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Seeking advice on DIL issue

Started by Elise, February 06, 2015, 11:25:12 pm

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It is a long time since I have posted on this site, though I read it regularly still.  After a long period of improvement between my ds and dil and me, I have been able to spend rather a lot of time with them and their beautiful 2 year old daughter at their home.  They moved close to me - 200 miles instead of 1500 miles away last fall. For the most part it has been great and comfortable for all of us I think. The last time I was with them a few weeks ago, an old humidifier in their daughter's room sparked when I turned it on, so I unplugged it. After I finished putting my grand daughter to bed, I mentioned to them the humidifier had a short and I had unplugged it.  They were watching tv and didn't respond and I said nothing else about it.  The next day, when I went to put baby to sleep I found the humidifer plugged in and turned on. My ds had not been home yet so I knew dil had turned it on and left it on.  I did not say anything and left to return to my own home a day later.  DIL did not mention it either.
In retrospect, I think I may have been too abrupt in what I said. I spoke as I normally would to my ds, and now I think I should have mentioned what happened (the humidifier sparked)and let it at that. I'm not comfortable with the passive aggressive way dil responded and am wondering if I should address what happened next time I see dil or just leave it alone.  I am not inclined to talk to my ds about this at all as the non-verbal response  was from dil. Thoughts, advice welcome.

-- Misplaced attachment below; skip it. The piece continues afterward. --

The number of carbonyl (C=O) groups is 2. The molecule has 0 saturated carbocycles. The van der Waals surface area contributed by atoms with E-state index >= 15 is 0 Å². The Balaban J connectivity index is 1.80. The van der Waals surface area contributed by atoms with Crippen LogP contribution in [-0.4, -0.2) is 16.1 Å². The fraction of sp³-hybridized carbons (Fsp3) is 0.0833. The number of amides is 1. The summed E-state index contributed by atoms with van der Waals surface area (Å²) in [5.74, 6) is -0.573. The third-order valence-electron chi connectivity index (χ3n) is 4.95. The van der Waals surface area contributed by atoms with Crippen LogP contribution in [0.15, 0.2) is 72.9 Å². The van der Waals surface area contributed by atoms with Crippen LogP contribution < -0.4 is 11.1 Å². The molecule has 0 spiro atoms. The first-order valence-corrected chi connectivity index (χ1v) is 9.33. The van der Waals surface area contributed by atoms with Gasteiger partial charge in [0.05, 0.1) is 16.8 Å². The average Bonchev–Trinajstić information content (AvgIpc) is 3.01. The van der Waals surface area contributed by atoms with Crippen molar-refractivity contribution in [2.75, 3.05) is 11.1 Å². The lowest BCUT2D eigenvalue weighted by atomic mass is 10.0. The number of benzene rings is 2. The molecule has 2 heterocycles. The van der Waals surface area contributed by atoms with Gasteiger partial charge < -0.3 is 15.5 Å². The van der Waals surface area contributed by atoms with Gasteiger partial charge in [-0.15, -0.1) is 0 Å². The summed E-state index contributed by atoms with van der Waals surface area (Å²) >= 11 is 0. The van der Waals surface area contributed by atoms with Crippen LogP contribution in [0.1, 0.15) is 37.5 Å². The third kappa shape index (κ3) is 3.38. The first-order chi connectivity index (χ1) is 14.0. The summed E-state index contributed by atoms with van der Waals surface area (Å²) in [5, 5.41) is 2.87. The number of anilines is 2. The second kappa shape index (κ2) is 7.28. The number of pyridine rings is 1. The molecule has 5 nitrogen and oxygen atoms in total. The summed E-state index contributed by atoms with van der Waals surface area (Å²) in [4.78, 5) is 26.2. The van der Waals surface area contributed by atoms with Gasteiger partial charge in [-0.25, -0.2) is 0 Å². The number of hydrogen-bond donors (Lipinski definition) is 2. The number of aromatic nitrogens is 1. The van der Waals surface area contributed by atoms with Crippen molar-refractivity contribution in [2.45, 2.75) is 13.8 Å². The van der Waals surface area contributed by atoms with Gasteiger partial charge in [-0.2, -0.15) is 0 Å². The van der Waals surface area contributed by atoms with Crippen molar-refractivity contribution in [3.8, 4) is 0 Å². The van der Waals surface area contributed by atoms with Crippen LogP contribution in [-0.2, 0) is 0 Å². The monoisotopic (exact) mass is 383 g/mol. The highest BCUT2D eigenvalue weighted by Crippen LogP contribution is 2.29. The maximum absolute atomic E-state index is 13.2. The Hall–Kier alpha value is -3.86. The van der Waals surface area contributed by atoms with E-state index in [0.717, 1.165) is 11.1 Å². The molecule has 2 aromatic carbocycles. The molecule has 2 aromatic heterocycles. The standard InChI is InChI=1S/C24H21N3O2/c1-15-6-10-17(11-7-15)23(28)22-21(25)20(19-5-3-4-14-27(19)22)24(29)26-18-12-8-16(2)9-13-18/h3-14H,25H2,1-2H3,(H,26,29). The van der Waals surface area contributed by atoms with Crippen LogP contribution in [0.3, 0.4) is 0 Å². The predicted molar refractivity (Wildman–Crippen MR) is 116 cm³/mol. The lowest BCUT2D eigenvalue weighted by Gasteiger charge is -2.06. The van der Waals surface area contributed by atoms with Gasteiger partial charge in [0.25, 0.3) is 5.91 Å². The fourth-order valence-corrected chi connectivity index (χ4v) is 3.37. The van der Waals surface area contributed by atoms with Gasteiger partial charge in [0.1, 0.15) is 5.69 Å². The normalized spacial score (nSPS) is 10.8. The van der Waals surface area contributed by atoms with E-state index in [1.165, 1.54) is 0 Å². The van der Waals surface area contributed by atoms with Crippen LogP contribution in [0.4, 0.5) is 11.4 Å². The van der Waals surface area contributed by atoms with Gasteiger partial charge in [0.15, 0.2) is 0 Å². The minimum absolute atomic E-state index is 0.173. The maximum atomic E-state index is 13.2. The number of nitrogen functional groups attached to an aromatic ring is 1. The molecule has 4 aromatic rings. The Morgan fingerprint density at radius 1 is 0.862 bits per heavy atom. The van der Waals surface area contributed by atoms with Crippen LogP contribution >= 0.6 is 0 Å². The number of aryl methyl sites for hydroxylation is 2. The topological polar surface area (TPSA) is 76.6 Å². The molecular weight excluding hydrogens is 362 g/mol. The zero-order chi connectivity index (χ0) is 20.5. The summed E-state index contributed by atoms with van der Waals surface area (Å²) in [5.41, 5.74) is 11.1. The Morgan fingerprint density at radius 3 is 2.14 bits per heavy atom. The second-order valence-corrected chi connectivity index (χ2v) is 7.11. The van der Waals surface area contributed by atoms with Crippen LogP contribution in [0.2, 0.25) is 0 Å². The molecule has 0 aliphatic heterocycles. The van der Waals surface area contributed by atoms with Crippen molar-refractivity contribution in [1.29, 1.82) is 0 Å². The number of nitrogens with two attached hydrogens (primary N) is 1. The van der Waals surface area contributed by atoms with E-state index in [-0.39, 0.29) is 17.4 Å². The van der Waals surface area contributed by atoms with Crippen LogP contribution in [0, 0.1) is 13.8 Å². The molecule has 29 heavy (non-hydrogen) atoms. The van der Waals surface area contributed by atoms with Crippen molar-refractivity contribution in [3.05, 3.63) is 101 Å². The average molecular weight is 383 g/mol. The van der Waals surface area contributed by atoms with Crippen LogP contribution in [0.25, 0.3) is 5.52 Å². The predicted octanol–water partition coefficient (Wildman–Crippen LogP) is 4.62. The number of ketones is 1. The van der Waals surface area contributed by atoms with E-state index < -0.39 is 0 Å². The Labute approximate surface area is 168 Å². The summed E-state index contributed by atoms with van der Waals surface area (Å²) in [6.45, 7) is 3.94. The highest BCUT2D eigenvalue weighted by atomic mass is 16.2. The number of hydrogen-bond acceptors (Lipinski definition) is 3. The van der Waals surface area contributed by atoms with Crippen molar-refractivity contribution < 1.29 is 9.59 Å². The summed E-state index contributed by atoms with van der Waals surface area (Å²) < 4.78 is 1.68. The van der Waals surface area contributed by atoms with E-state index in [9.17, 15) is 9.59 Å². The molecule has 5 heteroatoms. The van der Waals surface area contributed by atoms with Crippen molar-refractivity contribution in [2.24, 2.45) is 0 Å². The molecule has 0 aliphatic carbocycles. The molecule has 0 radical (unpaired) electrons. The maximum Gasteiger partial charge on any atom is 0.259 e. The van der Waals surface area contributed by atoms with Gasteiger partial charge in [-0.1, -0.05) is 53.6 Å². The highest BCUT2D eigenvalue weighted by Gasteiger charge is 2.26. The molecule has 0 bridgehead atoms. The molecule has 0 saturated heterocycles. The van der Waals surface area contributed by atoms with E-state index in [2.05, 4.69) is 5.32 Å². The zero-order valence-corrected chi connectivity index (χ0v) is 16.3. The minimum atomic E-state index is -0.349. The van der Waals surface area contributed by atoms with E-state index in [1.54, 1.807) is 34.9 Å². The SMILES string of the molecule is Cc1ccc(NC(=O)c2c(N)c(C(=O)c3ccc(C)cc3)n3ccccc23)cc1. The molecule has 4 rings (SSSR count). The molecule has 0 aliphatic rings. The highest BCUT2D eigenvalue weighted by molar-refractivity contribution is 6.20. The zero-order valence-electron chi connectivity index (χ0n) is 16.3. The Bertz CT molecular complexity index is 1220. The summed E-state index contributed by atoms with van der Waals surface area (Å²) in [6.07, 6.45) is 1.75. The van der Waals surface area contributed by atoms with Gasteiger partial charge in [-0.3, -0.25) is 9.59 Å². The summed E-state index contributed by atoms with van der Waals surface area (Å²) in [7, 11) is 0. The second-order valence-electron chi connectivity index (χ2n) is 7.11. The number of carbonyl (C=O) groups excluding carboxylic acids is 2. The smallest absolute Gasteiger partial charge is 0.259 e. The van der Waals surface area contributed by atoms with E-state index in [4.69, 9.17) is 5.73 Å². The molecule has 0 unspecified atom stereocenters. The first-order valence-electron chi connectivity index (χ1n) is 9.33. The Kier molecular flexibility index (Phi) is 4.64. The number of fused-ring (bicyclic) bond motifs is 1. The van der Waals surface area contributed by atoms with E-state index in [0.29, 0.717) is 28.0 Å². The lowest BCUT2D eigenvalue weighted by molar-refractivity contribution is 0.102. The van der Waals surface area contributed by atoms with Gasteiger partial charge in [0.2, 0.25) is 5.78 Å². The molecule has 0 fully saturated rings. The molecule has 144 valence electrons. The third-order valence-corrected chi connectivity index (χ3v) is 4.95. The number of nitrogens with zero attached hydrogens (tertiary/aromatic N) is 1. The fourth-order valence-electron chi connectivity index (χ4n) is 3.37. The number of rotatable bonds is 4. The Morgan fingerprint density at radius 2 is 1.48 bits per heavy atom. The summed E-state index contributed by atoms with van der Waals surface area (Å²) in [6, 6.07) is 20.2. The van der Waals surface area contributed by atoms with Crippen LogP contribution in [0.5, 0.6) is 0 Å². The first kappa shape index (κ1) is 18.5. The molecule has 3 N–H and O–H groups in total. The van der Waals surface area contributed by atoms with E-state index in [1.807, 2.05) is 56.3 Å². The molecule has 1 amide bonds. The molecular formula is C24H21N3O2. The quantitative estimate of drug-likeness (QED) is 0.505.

Nice to see you, E. I would leave it alone and consider it a lesson learned. DIL is how she is and that's not going to change in all probability. You can change, that's within you province. To me, your remark was a contribution to them. I don't know what your tone of voice was. You seem to think you were abrupt...stating a simple fact. But it may be wise to do the eggshell thing...that all of us here dislike...including the DILs who have learned to walk on eggshells around their MILs. It' not natural or spontaneous but/and if it keeps the peace, we learn how to do it out of self-preservation. Sending hugs...
Be kind whenever possible. It is always possible. Dalai Lama


Hi Elise! Oh man, those darned eggshells. Yuck. I agree, you should leave it alone and move on. Live and learn.

I'm sorry you are being treated this way. Do something special for yourself!
Respect ... is appreciation of the separateness of the other person, of the ways in which he or she is unique.
-- Annie Gottlieb


Thanks Louise and Pen.  Ok the eggshell two step it is. Just needed to confirm my inclination not to address the behavior.